Wednesday, July 6, 2022 |
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Thanks to some putt-putt golf, a cookout with hot dogs and hamburgers, and Rotarians and friends on Kauai with big hearts, people of Vanuatu will soon have more clean drinking water.
About 75 people signed up for the Rotary Club of Hanalei Bay’s fundraiser on Monday at Kauai Miniature golf. While fewer actually made it, likely due to a bit of rain and wind, it was still a festive affair with lots of laughter and excited shouts when golfers drained hole-in-one putts.
“The response has been amazing,” said Michael Dexter-Smith, club membership chair and president-elect 2015/16.
He suggested the club split the proceeds from the annual event — half for its community service projects, and half to support Vauatu, which was devastated by Cyclone Pam in March.
Smith said he asked the Rotary Club in Port Vila, capital of Vauatu, what was needed most in the area. The answer came quickly: clean water.
Enough money will be sent to the Rotary Club in Port Vila so it can purchase about 100 clean water stations to distribute where they’re most needed.
“We’ve got to help each other,” Smith said.
Katie and Kenny Nalesere of Kauai have connections to Vauatu. Kenny grew up on the Shepherd Islands and has family and friends there, while Katie lived on Efate.
They set up a display of photos, maps and charts so golfers and Rotarians could learn more about Vanuatu, which is a chain of islands about a 1,000 miles east of Australia.
The recovery there is going slowly. An estimated $30 million is need to provide 110,000 people with food and drinking water through June.
“The water is all contaminated,” he said.
The clean water units, basically a large plastic bucket with a filtered hose attached, will make a huge difference, Katie said. One bucket can clean enough water for 10-20 people each day.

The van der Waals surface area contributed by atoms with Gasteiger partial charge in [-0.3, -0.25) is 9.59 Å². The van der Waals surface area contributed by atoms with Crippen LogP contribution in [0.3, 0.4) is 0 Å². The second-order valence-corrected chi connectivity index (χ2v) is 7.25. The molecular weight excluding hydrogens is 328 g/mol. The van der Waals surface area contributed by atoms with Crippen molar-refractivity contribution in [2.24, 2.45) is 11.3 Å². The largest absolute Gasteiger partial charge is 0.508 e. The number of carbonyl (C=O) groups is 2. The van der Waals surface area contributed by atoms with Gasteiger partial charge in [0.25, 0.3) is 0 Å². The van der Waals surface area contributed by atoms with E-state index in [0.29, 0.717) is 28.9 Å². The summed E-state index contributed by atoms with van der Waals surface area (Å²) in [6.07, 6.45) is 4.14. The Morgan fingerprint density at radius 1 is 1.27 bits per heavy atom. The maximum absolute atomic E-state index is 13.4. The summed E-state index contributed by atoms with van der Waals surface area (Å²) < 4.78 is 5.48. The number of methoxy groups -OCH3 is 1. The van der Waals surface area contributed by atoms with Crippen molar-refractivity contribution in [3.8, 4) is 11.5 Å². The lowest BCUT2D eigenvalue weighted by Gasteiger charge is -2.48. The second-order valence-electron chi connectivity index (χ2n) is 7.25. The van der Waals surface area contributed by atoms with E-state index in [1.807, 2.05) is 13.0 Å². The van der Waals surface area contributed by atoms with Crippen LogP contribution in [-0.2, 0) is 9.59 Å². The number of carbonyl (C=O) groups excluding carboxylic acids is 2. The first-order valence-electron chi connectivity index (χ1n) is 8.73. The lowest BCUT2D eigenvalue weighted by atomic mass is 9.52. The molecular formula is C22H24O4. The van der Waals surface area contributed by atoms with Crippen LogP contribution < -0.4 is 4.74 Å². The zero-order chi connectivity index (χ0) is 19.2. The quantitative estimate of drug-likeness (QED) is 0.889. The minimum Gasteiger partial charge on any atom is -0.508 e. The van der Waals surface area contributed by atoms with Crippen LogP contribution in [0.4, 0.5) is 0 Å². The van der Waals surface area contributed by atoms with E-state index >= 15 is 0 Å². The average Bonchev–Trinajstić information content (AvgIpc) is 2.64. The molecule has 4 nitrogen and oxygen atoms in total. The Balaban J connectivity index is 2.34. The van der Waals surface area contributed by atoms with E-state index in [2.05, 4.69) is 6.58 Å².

“We’re so happy to see this effort,” Katie said.
Neva Olson is with the Rotary Club of Kapaa, which is sending $2,000 to Vanuatu for the clean water stations.
“For the people who lived through Hurricane Iniki on this island, we understand what a hurricane does,” she said. “We understand what the people of Vanuatu are going through.”
Tony Motta of the Rotary Club of Hanalei Bay said this was the fourth year of the fundraiser at the miniature golf course in Kilauea. Participants paid $40 for golf and the barbecue, or $25 just to eat. Most enjoyed a round on the greens that featured an array of challenges, including putting over water, through tunnels and around twisting turns.
There were also prize drawings, including a night’s stay at the St. Regis, and music was provided by Kam Goodman.
Motta, one of several volunteers pitching in, said it’s not only a fundraiser, but a chance to create camaraderie as everyone gathers for a great cause.
“Which is what we like to do,” he said.
Bill Buley, editor-in-chief, can be reached at 245-0457 or firstname.lastname@example.org.
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